Robert Bly was born in western Minnesota in 1926 to parents of Norwegian stock. He enlisted in the Navy in 1944 and spent two years there.
After one year at St. Olaf College in Minnesota, he transferred to Harvard and thereby joined the famous group of writers who were undergraduates at that time, which included Donald Hall, Adrienne Rich, Kenneth Koch, John Ashbery, Harold Brodky, George Plimpton, and John Hawkes. He graduated in 1950 and spent the next few years in New York living, as they say, hand to mouth.ion.
His work Iron John: A Book About Men is an international bestseller which has been translated into many languages. He has done workshops for men with the late James Hillman and others, and workshops for men and women with Marion Woodman. He and his wife Ruth, along with the storyteller Gioia Timpanelli, frequently conduct seminars on European fairy tales. In the early 90s, with James Hillman and Michael Meade, he edited The Rag and Bone Shop of the Heart, an anthology of poems from the men's work.
Since then he has edited The Darkness Around Us Is Deep: Selected Poems of William Stafford, and The Soul Is Here for Its Own Joy, a collection of sacred poetry from many cultures. Bly's ooks of poetry include What Have I Ever Lost by Dying? Collected Prose Poems and Meditations on the Insatiable Soul, both published by Harper Collins. His second large prose book, The Sibling Society, published by Addison-Wesley in hardcover and Vintage in paperback, is the subject of nation-wide discussion. His collection, Morning Poems (Harper Collins), named for William Stafford’s practice of writing a poem each morning, revisits the western Minnesota farm country of Bly’s boyhood with marvelous wit and warmth.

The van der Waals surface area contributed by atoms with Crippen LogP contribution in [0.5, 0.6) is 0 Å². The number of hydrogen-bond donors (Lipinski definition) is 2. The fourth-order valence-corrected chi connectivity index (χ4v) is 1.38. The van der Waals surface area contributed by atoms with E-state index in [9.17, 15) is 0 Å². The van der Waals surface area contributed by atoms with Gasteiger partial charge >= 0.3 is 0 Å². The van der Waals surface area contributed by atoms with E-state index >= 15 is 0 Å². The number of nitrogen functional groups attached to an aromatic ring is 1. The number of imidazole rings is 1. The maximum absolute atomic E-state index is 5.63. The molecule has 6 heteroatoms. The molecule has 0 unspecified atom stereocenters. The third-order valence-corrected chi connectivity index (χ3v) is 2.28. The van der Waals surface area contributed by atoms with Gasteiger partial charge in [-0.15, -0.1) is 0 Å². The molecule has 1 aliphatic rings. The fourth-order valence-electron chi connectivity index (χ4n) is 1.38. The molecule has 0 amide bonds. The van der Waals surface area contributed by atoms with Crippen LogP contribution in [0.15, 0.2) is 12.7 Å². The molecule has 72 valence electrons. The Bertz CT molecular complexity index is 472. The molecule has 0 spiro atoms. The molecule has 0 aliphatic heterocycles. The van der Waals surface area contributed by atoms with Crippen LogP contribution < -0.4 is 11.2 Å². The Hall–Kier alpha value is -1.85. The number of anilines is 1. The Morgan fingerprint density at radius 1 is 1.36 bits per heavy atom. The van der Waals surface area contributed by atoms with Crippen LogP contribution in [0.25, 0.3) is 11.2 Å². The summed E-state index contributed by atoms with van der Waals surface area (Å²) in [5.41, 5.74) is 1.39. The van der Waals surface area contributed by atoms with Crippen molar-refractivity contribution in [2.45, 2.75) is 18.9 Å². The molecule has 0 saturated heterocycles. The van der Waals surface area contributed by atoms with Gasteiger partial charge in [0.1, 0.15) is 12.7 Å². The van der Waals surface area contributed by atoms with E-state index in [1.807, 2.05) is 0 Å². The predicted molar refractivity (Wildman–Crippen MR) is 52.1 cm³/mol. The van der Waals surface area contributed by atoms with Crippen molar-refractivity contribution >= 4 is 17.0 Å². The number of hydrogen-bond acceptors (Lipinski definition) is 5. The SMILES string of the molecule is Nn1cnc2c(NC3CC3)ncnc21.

He has also published The Maiden King: The Reunion of Masculine and Feminine (Henry Holt) in collaboration with Marion Woodman. His selected poems, Eating the Honey of Words, have been published from Harper Flamingo, as well as his translations of Ghalib, The Lightning Should Have Fallen on Ghalib (with Sunil Dutta) from Ecco Press. He has also edited the prestigious Best American Poetry 1999 (Scribner).
In 2000 he won the McKnight Foundation's Distinguished Artist Award. A book of ghazals, The Night Abraham Called to the Stars, was published by HarperCollins, 2001, and his selected translations, The Winged Energy of Delight, appeared from HarperCollins in 2004. In 2005 HarperCollins published his second book of ghazals, My Sentence Was a Thousand Years of Joy. In 2008, the Guthrie Theatre staged his translation of Ibsen's Peer Gynt. Recently, White Pine Press has published a new selection of his prose poems, Reaching Out to the World. Bly's latest collection of poems is Talking into the Ear of a Donkey.